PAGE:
Johnson found employment with Edward Cave, writing for The Gentleman's Magazine. For the next three decades, Johnson wrote biographies, poetry, essays, pamphlets, and even for a time was a House of Commons reporter.

Despite being the doyen of London Literary Society and having been given an advance of 1500 guineas, six months after compiling and writing his dictionary in 1755, Johnson was arrested for debt for £5 and 18 shillings. He was saved from prison by a gift from the successful novelist, Samuel Richardson.

In 1762, Johnson was awarded a crown pension of £300 a year, largely through the efforts of Thomas Sheridan and the Earl of Bute, after which  he devoted himself to conversation.


It is his prowess as a talker for which Johnson is mainly remembered today but in his time he was considered the most brilliant literary man of his age.

Samuel Johnson's A Dictionary of the English Language was published in London on April 15, 1755. Johnson’s dictionary was the first work to try to include all English words with definitions and examples.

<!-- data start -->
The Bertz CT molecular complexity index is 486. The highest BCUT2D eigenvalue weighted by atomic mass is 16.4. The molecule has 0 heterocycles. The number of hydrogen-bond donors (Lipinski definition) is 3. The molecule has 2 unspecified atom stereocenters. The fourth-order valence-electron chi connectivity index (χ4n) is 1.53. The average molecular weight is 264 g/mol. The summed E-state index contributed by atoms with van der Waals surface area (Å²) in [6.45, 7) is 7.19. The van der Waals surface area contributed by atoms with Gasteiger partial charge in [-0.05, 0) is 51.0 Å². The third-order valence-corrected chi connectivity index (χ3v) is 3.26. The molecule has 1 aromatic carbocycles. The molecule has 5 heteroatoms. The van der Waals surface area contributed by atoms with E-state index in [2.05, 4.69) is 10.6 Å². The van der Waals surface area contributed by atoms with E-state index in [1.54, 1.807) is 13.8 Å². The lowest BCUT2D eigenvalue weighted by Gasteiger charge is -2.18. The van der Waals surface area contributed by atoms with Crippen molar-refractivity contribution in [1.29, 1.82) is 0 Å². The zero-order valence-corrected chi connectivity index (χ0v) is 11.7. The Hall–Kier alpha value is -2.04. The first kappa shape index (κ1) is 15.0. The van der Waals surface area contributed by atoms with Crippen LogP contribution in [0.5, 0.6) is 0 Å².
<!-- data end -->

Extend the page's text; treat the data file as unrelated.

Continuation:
Title page from the second edition of Samuel Johnson's Dictionary

His patron, Chesterfield, to whom the dictionary is dedicated, was not a very good one. Johnson completed his dictionary without any help from Chesterfield and only later on recognized it.

Johnson's entry under "patron" obviously refers to this: A patron is defined as "commonly a wretch who suffers with insolence & is paid with flattery."

When two old ladies complimented Johnson on the omission of coarse words from his dictionary, his reaction was "What! My Dears! Then you have been looking for them!"